Notes on becoming a published writer
I’m always fascinated to hear about a writer’s path to publication. Seeing as my debut novel is coming out this week, I thought I’d share mine. With pictures.
I’d always scribbled things down, funny little tales, poems I pray have long been destroyed. So it didn’t feel wholly alien in January 2005 to start writing my first real short story, a Stephen King knock off called The Watchtower, about a wannabe writer who holes up in a deserted cabin to pen his opus. Cue haunting, delirium, an eternity of madness. As a metaphor for being a writer, I was pretty spot on.
This should give hope to all writers just starting out on their journey: there’s no such thing as too shit. I like to think I’ve come a long way…
The difference this time was that I didn’t stop writing. In fact, over the next nine years I churned out over four hundred shorts stories, although admittedly at least two thirds of those were ‘flash fiction’ (a thousand words or less).
Many of those 400 stories were eventually published, and a couple were shortlisted for The Bridport Prize, which is a big thing in short story circles. Plugs, which was shortlisted in 2012, can be read right here.
Anyone interested in reading more can find plenty scattered around both the Internet and this website, and if you’d like to read them in a nicely produced book then my collection Smiling Exercises is still available on Amazon UK and Amazon USA.
But while I enjoyed short stories, they were a way to improve my writing, to work out what I actually wanted to write; I moved between genres, sci-fi one day, comedy the next, punctuated with the occasional laboured attempt at something literary. They weren’t the end in itself. That had always been to write novels.
Sure, I’d tried. At least three times, maybe four… I’m not sure. I think one of them was so bad I’ve blanked out the memory. But they were rushed, barely coherent (and often not) mixing genres like I did with short stories. Practice novels, I called them, as I careened through the first drafts, only to hide them at the back of the hard drive moments after typing the final words, where they probably still remain, overgrown with pixels of moss.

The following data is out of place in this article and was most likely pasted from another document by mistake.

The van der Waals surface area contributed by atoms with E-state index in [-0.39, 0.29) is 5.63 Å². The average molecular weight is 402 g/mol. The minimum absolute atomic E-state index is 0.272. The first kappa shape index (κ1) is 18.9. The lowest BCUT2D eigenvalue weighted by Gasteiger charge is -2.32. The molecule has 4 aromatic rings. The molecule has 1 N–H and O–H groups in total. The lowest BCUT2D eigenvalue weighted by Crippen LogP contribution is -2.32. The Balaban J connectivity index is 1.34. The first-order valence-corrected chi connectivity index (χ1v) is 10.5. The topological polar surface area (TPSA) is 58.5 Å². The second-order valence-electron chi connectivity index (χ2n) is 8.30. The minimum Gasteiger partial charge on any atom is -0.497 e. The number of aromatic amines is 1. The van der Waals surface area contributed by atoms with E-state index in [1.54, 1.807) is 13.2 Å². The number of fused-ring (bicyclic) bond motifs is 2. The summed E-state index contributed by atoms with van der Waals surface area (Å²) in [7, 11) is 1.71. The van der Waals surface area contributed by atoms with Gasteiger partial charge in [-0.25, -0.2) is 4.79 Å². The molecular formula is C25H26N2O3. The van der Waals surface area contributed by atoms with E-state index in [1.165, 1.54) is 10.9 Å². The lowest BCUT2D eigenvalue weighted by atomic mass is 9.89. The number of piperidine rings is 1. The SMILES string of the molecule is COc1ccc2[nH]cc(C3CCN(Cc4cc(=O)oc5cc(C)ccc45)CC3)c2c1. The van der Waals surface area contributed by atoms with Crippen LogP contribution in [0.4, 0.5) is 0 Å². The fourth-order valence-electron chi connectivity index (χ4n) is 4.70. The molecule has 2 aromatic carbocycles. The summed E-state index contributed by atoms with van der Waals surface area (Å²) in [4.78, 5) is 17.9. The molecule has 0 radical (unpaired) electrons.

The truth is, I wasn’t sure what I was trying to achieve – and that was a problem. I couldn’t keep grafting this hard, while working full time, and trying to have some kind of everyday existence outside of writing. I was either going to write a novel I could sell, or I wasn’t. I gave myself five years.
The most important decision I made was switching exclusively to writing thrillers. I like plot and character: stories that surprise me, people I can care about. They’re the books I love to read and the ones I want to write. The first, a super-dark shard of dystopia called The Vaccine Slaves, about a virus that can only be cured by a hormone produced in the placenta during pregnancy, got far with a number of agents. But it was a gruesome subject, and didn’t fit into a single genre. A hard sell for a debut novelist.
Still, it felt like progress, and I went into writing The Regret feeling confident. A year later, that confidence evaporated. I thought it was good book, more commercial than The Vaccine Slaves, but no one was touching it. As soon as you mention psychological thrillers, agents switch off. The market’s saturated. It’s like offering cheesecake to a table of diners who’ve just finished a ten-course meal. It could be the greatest cheesecake in the world, no one’s going to touch it.
All of that made it even better when Bloodhound contacted me, some fourteen years after starting that first short story, to say they wanted to publish The Regret, and to offer me a two book contract. The second is due out, gods of editing permitting, some time in late 2020.